XVI.

She always hated birds, for they cheat the pull of the earth with their wings. She especially hated the doves: Who are they to cooh and cuddle, caring for each other ‘til the end? Not even man can do such a thing.

Still, it didn’t stop her from dreaming about these avian. It was the same pair of doves that always haunted her since she first saw them after a conversation with her mother over a decade ago.

“Mama, does your head hurt?” So naive was she when she hung by her mother’s side, thinking that the Empress’s hands were digging into her scalp for a mere headache.

“Nothing, Lyra,” The lie was too obvious. “Come here, let mama see you.”

Short arms wrapped about the stooping Empress, who buried her head, heavy with the crown and suppressed screams, into the girl’s shoulder.

“What’s wrong, ma?” She felt the flood, the quivers, and she was so, so scared.

“…Ma fell in love, Lyra.”

That’s why when Lyra followed her mother’s instruction of going to pick flowers, she was confronted by the doves. She was in the abandoned plot of land obscured by a few turns in the lesser Court’s gardens, for she knew that her mother’s favorite anemones grew there. Amidst the faded bricks and upturned dirt and rusting fences the two sat, their satisfaction in each other’s company made them immune to ugly scenery.

It was confusing, and when she translated their harmonious coohs, disgusting.

Doesn’t she deserve a happier home than an egg?

She ran away, shedding the stone and tears that she didn’t know she was holding. She ran. She wanted to go back. She ran…

…And stopped at the tower where her mother resided, for a crowd gathered there, murmuring. “How did it happen?” “She lost her footing.” “No, she lost her mind.” “Someone pushed her.” “Poor girl.”

Lyra squeezed through the crowd, arriving upon the destination of her nightmare. Her mother, a flightless angel, was still, crushed by the hand of the Creator.

“Mama?” She took a few tentative steps edging the pool of meddled scarlet. “Ma…” She looked at the earth drinking her mother’s blood, then looked at the bloody flowers, then back to the gore.

The throng was frozen by the girl’s distress while she treaded through the red puddle, knelt by the cold corpse, called, until two pushed through the walls of onlookers.

“Lyra, come here,” it was Athlem who spoke first, forcibly tearing the tearing child into her arms without regards of the taints of blood and brains and tears and spit.

Lyra recalled the kind, odd-colored eyes, Horatio’s bloodless look, his shuddered sigh of resignation as he took his cloak and saved his beloved sister from the public scrutiny he thought death would save her from.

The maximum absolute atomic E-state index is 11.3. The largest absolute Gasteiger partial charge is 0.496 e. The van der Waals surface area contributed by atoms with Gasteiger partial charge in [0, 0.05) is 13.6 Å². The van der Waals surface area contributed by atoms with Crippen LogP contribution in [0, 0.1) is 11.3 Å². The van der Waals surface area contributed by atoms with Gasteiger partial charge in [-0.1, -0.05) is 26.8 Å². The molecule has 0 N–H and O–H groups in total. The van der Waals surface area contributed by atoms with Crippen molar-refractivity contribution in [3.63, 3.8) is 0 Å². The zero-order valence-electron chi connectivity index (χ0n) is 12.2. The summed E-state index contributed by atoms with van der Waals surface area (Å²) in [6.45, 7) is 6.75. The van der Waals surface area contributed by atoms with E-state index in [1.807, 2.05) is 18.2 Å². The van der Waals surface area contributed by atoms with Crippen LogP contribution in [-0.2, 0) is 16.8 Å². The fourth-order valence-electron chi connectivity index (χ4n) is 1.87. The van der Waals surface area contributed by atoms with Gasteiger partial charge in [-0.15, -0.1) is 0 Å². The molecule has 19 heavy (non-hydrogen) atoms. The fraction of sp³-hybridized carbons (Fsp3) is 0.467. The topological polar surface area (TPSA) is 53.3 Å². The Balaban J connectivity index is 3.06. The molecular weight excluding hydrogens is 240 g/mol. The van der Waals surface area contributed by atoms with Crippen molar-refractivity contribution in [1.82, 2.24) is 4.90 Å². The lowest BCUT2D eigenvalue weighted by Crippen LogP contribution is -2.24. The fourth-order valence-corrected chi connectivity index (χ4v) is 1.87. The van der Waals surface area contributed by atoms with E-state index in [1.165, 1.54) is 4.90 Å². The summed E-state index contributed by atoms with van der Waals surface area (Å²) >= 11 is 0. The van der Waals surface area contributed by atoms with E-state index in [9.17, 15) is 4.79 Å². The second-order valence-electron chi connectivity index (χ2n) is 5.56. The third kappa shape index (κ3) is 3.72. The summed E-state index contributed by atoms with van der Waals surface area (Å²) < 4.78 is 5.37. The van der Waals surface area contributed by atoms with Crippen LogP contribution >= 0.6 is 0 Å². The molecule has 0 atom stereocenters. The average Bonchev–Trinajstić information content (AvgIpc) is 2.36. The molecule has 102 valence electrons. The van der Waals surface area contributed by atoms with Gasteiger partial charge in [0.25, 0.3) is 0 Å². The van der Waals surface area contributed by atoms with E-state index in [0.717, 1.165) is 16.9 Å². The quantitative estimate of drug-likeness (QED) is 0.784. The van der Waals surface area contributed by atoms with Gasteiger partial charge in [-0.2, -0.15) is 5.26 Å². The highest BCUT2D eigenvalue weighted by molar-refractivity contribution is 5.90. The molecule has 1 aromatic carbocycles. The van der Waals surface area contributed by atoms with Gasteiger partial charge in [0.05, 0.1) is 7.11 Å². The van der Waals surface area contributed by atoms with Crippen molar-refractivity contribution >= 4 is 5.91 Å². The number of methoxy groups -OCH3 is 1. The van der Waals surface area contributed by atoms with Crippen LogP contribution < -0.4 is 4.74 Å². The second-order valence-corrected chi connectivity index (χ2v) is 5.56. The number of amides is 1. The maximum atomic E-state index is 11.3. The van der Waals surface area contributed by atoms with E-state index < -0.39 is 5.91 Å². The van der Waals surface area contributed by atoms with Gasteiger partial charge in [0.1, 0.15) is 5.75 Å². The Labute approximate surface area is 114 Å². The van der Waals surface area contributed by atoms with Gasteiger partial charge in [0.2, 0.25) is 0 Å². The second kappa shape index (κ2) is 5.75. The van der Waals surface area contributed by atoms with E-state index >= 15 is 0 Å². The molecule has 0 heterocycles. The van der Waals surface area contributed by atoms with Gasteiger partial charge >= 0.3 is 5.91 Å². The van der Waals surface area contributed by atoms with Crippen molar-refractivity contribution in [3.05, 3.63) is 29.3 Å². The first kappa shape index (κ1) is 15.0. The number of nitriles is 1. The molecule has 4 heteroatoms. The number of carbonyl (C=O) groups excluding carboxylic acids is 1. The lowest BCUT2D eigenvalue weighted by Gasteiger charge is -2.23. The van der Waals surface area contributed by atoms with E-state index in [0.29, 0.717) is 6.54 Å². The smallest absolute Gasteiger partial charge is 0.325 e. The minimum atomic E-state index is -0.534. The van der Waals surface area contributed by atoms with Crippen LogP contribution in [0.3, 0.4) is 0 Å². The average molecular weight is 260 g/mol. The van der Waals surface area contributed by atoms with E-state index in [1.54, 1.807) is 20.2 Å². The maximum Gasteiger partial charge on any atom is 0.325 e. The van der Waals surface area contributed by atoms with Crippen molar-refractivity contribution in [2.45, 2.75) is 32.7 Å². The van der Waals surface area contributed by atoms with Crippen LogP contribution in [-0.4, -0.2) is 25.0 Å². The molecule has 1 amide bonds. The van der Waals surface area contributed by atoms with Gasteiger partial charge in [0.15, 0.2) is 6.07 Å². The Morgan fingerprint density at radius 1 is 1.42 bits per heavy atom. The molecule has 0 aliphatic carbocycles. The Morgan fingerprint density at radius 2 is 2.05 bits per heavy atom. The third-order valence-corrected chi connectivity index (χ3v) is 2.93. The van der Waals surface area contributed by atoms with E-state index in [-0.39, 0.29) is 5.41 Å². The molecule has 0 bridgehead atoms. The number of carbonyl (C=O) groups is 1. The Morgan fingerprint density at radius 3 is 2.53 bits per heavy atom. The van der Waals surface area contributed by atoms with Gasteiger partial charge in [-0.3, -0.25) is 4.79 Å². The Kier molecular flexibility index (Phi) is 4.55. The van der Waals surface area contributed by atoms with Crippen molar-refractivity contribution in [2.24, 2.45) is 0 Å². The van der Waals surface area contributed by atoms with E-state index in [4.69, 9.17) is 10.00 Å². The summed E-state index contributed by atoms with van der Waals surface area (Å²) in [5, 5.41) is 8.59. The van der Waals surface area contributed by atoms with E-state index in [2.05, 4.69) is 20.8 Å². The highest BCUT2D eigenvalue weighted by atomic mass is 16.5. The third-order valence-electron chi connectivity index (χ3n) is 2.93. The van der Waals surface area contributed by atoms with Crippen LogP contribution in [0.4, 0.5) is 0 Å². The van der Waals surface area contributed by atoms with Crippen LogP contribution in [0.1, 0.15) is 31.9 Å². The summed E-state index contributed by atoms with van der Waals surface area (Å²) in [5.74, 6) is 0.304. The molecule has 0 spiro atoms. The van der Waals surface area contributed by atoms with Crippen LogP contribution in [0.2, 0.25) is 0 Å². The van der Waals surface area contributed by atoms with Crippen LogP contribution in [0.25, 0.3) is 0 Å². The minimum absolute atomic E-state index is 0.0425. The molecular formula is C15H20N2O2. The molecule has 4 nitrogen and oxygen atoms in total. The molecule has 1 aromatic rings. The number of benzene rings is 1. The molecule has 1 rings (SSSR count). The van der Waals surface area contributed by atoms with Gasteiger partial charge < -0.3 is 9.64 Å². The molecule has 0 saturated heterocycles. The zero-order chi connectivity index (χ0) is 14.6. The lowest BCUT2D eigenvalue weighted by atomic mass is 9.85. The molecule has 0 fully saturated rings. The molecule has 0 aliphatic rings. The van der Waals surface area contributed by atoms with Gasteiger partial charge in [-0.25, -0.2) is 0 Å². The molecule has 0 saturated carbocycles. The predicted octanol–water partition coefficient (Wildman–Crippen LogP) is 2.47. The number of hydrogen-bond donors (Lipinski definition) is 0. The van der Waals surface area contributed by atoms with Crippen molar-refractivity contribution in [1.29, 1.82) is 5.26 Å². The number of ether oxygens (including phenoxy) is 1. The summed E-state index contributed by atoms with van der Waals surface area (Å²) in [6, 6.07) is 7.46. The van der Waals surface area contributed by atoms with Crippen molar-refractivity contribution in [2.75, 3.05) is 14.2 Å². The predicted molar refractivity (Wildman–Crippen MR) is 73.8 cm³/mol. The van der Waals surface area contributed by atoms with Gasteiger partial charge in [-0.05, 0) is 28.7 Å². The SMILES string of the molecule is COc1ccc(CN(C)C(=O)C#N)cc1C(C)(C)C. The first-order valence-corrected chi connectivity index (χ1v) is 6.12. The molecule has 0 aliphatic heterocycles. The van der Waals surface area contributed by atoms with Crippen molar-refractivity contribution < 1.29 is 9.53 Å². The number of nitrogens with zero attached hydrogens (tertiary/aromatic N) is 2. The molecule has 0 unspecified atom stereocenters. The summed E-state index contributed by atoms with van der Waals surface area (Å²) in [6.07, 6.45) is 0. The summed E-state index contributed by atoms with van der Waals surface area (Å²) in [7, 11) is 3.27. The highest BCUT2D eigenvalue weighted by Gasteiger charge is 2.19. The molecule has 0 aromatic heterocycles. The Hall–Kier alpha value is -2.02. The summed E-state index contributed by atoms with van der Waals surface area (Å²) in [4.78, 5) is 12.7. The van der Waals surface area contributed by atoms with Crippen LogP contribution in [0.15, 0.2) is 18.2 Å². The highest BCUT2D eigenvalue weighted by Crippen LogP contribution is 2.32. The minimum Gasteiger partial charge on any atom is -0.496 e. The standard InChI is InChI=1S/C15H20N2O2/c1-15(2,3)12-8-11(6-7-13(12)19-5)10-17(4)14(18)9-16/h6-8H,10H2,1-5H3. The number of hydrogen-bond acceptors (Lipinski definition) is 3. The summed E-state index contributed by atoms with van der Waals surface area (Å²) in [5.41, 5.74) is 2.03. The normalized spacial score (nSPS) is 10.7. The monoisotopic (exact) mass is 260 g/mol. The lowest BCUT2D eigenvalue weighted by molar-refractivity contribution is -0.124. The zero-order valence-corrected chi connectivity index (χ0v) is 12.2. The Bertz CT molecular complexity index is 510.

“Poor girl, such a young age,” the onlookers cooed harmoniously.

When she snapped out of the nightmare she found herself in hazy dreams, wrapped in a blanket softer than any covers of down that the Empire spoils its royalty with. “Ugh,” The bandages were tight enough for the gash to only ache and burn, so she decided to observe her surroundings with the dancing shadows casted by shivering flames, sharp edges indecisive as to their color. Her eyes gained enough focus to study the strange shape of her blanket…no, they were wings…dark brown dotted with specks of snow. She squirmed, confused as to why the patterns seemed so familiar.

“You are awake?”

She never saw Aldebaran at the mouth of the cave, so she was startled. A gentle purr by her side reminded of her previous question as she muttered, “Yes…” She thought hard but could only remember doves, and as she turned she found herself face to face with a creature most strange: its mostly owlish head topped by stubs of horns and giant beak menacing. To think that she was shielded from the cold by such monstrous wings, and her pillow its downy underside!

“I think the two of you already met…Jiube?” The familiar’s innocent chirp made Lyra felt just a hint of guilt for having just shoved herself away from the giant thing.

“That’s…Jiube?” The monster enjoyed the attention and proceed to prance about the cave, its long tail almost brushing out the fire in its graceless limp.

“Stop it, you idiot,” The familiar plopped down next to the shocked Princess, lifting a wing to offer warm refuge. “Yes…it’s his…partial true form.”

Still, Lyra, whose teeth had already started chattering, gladly accepted the beast’s offer, “Interesting.”

The crackling firewood filled the space between them, and Aldebaran turned his back to her before the silence was solidified. As she watch him sort the berries and roots he unearthed from his pocket she tried without success matching the specimens to the diagrams in Athlem’s ancient books.

“I am sorry,” She thought aloud to the shadow working on the wall.

It paused, “Why? Don’t be.” He continued to crush the ingredients in a makeshift mortar with a pebble.

“But, you spared me that night and I…”

“It’s fine. You wanted to live: that’s human instinct,” He turned to face her, a gentle smile hiding pains somehow spoke genuineness.

“And…I didn’t save your sister…”

“Now, that’s a sin that I authored…”

“Well.”

The last screech of stones signaled the completion of Aldebaran’s project. She drank it with as much suspicion as the energy he spent in making it more presentable.

“I didn’t think you would…do that,” They both knew his comment wasn’t about her taking the medicine. “I don’t think I would be able to humble myself if I was you.” He took the bowl from her, easing her back to the claims of sleep. “You are still very weak. Rest.”

Light-headed from the concoctions of medicine, relief and her fever, Lyra accepted the invitation and, for the first time in too long, tried to believe in a dream of sweet repose instead of the mourning doves.

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